Net income at Wall Street firm Morgan Stanley rose 17 percent in its fiscal first quarter, the company said Wednesday, on record revenues stemming from growth in both investment banking and fixed-income trading.
For the quarter ended Feb. 28, Morgan Stanley earned $1.64 billion, or $1.54 per share, up from $1.4 billion, or $1.29 per share, in the first quarter of 2005. Revenue rose 24 percent to $8.48 billion from $6.84 billion a year ago.
Analysts surveyed by Thomson Financial had expected earnings of $1.21 per share on revenue of $7.55 billion.
Morgan Stanley joined rivals Goldman Sachs Group Inc., Lehman Brothers Holding Inc. and Bear Stearns Cos., all of which reported earnings last week, with record quarterly revenues. However, the continued restructuring under Chief Executive John Mack, who took over the job June 30, kept Morgan Stanley from achieving the record income the other firms posted. Like the others, however, Morgan Stanley’s results far outstripped analysts’ predictions.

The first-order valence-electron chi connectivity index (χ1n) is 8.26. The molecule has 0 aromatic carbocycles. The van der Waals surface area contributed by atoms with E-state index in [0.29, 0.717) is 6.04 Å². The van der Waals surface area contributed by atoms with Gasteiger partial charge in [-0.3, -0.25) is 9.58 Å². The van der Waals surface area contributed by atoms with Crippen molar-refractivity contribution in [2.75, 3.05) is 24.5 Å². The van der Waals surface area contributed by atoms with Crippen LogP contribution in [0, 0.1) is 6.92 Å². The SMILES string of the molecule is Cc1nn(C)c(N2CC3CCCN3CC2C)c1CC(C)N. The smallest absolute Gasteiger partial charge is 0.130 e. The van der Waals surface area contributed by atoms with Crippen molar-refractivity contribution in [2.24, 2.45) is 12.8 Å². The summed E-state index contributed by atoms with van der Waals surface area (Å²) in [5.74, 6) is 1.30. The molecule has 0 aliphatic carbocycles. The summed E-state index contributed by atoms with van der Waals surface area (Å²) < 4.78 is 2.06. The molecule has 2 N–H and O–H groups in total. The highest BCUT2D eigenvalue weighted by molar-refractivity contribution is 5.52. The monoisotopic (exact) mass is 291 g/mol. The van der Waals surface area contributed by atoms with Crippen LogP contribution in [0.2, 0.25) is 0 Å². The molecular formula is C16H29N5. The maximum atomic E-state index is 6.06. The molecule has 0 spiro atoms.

Morgan Stanley’s institutional securities division saw record revenue of $5.5 billion, up 36 percent from a year ago, on strong gains in investment banking and fixed-income sales and trading. Fixed-income trading rose 36 percent year-over-year, a very strong gain considering that other Wall Street firms were only able to eke out minimal increases in a difficult trading environment.
In Morgan Stanley’s retail brokerage arm, which is undergoing an extensive reorganization, net revenue rose 4 percent to $1.4 billion. Higher fees were offset by lower transaction volumes in customer accounts, the company said. The company has cut 1,471 jobs in the brokerage division over the past year as it laid off poor performing brokers.
Revenue in Morgan Stanley’s asset management division was flat year-over-year at $695 million, while the Discover card division saw a 14 percent increase in sales to a record $1.09 billion as changes in the nation’s bankruptcy laws last October resulted in fewer charge-offs.
The earnings report came just as The Wall Street Journal reported that Morgan Stanley was cutting 50 to 60 jobs in its U.S. and European stock research departments. Some of those jobs and resources will be allocated to faster-growing Asian and emerging markets research.
The company also said in a regulatory filing Wednesday that it has offered to purchase TransMontaigne Inc., a supply chain management company for the energy and chemical industries, for $8.50 per share, or approximately $379 million. Morgan Stanley already owns about 10 percent of the company.